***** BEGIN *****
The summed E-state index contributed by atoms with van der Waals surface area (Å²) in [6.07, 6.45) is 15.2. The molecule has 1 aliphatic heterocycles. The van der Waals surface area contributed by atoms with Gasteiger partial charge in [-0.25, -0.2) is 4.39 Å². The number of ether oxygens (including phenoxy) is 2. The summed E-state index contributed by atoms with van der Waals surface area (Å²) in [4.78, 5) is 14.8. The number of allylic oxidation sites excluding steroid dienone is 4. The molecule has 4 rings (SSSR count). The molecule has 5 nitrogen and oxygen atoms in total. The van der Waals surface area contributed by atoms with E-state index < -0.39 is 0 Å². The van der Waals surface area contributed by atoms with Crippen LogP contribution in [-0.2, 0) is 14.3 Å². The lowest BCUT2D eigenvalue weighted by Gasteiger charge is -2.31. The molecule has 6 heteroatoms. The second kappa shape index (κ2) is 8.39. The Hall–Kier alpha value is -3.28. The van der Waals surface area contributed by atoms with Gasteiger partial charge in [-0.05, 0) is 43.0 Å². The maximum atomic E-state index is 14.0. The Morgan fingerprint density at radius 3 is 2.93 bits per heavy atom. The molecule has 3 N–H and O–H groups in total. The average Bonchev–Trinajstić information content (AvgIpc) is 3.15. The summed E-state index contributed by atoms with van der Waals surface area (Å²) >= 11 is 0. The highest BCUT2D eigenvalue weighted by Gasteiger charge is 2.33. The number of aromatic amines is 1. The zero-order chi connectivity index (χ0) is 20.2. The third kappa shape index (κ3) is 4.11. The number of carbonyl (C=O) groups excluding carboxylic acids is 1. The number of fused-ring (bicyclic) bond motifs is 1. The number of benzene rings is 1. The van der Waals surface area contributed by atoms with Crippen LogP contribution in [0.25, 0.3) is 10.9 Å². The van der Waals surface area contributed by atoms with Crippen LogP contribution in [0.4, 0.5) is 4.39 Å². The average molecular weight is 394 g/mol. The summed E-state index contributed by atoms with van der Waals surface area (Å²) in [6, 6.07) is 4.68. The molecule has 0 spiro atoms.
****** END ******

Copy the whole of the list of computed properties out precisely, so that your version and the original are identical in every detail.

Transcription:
The summed E-state index contributed by atoms with van der Waals surface area (Å²) in [6.07, 6.45) is 15.2. The molecule has 1 aliphatic heterocycles. The van der Waals surface area contributed by atoms with Gasteiger partial charge in [-0.25, -0.2) is 4.39 Å². The number of ether oxygens (including phenoxy) is 2. The summed E-state index contributed by atoms with van der Waals surface area (Å²) in [4.78, 5) is 14.8. The number of allylic oxidation sites excluding steroid dienone is 4. The molecule has 4 rings (SSSR count). The molecule has 5 nitrogen and oxygen atoms in total. The van der Waals surface area contributed by atoms with E-state index < -0.39 is 0 Å². The van der Waals surface area contributed by atoms with Crippen LogP contribution in [-0.2, 0) is 14.3 Å². The lowest BCUT2D eigenvalue weighted by Gasteiger charge is -2.31. The molecule has 6 heteroatoms. The second kappa shape index (κ2) is 8.39. The Hall–Kier alpha value is -3.28. The van der Waals surface area contributed by atoms with Gasteiger partial charge in [-0.05, 0) is 43.0 Å². The maximum atomic E-state index is 14.0. The Morgan fingerprint density at radius 3 is 2.93 bits per heavy atom. The molecule has 3 N–H and O–H groups in total. The average Bonchev–Trinajstić information content (AvgIpc) is 3.15. The summed E-state index contributed by atoms with van der Waals surface area (Å²) >= 11 is 0. The highest BCUT2D eigenvalue weighted by Gasteiger charge is 2.33. The number of aromatic amines is 1. The zero-order chi connectivity index (χ0) is 20.2. The third kappa shape index (κ3) is 4.11. The number of carbonyl (C=O) groups excluding carboxylic acids is 1. The number of fused-ring (bicyclic) bond motifs is 1. The number of benzene rings is 1. The van der Waals surface area contributed by atoms with Crippen LogP contribution in [0.25, 0.3) is 10.9 Å². The van der Waals surface area contributed by atoms with Crippen LogP contribution in [0.4, 0.5) is 4.39 Å². The average molecular weight is 394 g/mol. The summed E-state index contributed by atoms with van der Waals surface area (Å²) in [6, 6.07) is 4.68. The molecule has 0 spiro atoms.